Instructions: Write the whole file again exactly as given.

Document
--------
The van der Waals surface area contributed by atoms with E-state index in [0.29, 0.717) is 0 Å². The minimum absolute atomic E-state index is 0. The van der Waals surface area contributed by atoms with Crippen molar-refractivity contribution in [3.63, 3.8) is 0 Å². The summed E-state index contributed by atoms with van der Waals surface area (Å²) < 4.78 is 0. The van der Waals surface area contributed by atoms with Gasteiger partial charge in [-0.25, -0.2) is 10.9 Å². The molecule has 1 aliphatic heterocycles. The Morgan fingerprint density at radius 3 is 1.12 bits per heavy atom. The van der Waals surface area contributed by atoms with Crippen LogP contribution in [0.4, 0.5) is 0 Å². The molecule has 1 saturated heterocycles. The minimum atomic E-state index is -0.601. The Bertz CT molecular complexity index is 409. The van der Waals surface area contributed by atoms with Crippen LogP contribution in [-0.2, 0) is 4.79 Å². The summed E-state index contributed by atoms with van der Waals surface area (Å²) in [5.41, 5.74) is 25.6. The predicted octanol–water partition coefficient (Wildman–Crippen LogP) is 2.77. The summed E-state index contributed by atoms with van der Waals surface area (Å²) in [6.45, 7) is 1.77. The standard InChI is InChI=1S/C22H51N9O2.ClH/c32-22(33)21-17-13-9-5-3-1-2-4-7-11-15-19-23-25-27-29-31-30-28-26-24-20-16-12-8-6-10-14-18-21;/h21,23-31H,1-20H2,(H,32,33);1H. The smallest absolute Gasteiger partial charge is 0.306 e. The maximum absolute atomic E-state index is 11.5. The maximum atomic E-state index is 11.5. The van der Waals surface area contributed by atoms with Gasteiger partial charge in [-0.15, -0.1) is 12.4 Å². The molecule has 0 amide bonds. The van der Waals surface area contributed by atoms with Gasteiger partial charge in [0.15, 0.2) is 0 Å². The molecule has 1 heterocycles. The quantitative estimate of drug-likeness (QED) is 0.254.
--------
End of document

The van der Waals surface area contributed by atoms with E-state index in [0.29, 0.717) is 0 Å². The minimum absolute atomic E-state index is 0. The van der Waals surface area contributed by atoms with Crippen molar-refractivity contribution in [3.63, 3.8) is 0 Å². The summed E-state index contributed by atoms with van der Waals surface area (Å²) < 4.78 is 0. The van der Waals surface area contributed by atoms with Gasteiger partial charge in [-0.25, -0.2) is 10.9 Å². The molecule has 1 aliphatic heterocycles. The Morgan fingerprint density at radius 3 is 1.12 bits per heavy atom. The van der Waals surface area contributed by atoms with Crippen LogP contribution in [0.4, 0.5) is 0 Å². The molecule has 1 saturated heterocycles. The minimum atomic E-state index is -0.601. The Bertz CT molecular complexity index is 409. The van der Waals surface area contributed by atoms with Crippen LogP contribution in [-0.2, 0) is 4.79 Å². The summed E-state index contributed by atoms with van der Waals surface area (Å²) in [5.41, 5.74) is 25.6. The predicted octanol–water partition coefficient (Wildman–Crippen LogP) is 2.77. The summed E-state index contributed by atoms with van der Waals surface area (Å²) in [6.45, 7) is 1.77. The standard InChI is InChI=1S/C22H51N9O2.ClH/c32-22(33)21-17-13-9-5-3-1-2-4-7-11-15-19-23-25-27-29-31-30-28-26-24-20-16-12-8-6-10-14-18-21;/h21,23-31H,1-20H2,(H,32,33);1H. The smallest absolute Gasteiger partial charge is 0.306 e. The maximum absolute atomic E-state index is 11.5. The maximum atomic E-state index is 11.5. The van der Waals surface area contributed by atoms with Gasteiger partial charge in [-0.15, -0.1) is 12.4 Å². The molecule has 0 amide bonds. The van der Waals surface area contributed by atoms with Gasteiger partial charge in [0.15, 0.2) is 0 Å². The molecule has 1 heterocycles. The quantitative estimate of drug-likeness (QED) is 0.254.